Volume 37, Number C1, February 2002ECORAD 2001: The Radioecology - Ecotoxicology of Continental and Estuatine Environments
|Page(s)||C1-497 - C1-501|
|Published online||14 October 2009|
Accumulation of cesium and strontium from contaminated soils by some "bioenergy" crop varieties
Institute of Power Engineering Problems, 99 Akademik Krasin Str., Sosny, 220109 Minsk, Belarus
2 Research Institute of Radiology, 16 Feduninskogo Str., 246050 Gomel, Belarus
3 Belgian Nuclear Research Centre, SCK-CEN, 200 Boeretang, 2400 Mol, Belgium
One of the options of contaminated site remediation strategy is culturing the crop varieties, which have biomass yield high enough to be further used as a local fuel in contaminated regions. A number of field tests of two "bioenergy" crops, namely Brassica juncea and Salix viminalis was carried out. The study was focused on accumulation ability of the given varieties in extracting 90Sr and 137Cs from contaminated soil. Two types of soil, peaty and sandy, were examined. For Brassica juncea, the accumulation factor of 90Sr was about two orders of magnitude higher than that of 137Cs. For Salix viminalis, leaves had twofold higher capability to accumulate 90Sr and more than threefold higher capability to accumulate 137Cs compared to stems. In our example, the peaty soil contained higher content of exchangeable forms of Ca and K compared to the sandy soil. This was a reason that radionuclide accumulation factors were higher for willow grown on a sandy soil. It was also revealed that ratio between exchangeable and total forms of both radionuclides was relatively high in sandy soil, and this also caused the higher accumulation factor for willow grown on a sandy soil type compared to a peaty one.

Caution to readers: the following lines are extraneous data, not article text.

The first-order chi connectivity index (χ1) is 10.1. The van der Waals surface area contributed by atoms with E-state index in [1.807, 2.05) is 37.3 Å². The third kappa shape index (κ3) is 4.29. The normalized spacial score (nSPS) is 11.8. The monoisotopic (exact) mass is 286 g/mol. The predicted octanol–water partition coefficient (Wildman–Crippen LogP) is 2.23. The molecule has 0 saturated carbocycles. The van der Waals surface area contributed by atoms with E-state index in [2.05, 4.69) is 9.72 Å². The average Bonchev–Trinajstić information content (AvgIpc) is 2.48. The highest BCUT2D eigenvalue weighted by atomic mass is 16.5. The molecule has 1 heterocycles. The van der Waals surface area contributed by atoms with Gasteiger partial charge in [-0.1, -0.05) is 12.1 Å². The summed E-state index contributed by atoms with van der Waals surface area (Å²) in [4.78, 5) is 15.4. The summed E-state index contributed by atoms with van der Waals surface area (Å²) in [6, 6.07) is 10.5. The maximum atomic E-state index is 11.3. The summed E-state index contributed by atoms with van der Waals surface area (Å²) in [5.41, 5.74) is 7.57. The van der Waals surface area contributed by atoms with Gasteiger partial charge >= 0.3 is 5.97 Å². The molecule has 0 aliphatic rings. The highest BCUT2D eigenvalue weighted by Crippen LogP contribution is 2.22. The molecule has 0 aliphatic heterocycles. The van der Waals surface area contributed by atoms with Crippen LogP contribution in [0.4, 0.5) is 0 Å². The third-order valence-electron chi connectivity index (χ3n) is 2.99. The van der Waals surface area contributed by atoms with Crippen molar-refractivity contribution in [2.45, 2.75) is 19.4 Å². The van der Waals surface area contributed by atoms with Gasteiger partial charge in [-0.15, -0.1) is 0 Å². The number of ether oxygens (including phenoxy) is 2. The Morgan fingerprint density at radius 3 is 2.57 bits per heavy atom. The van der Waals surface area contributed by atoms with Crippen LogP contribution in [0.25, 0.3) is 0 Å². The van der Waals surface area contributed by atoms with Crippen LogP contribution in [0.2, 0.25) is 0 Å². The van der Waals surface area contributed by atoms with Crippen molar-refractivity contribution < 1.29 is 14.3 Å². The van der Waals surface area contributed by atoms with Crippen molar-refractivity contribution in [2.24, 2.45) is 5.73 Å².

© EDP Sciences, 2002
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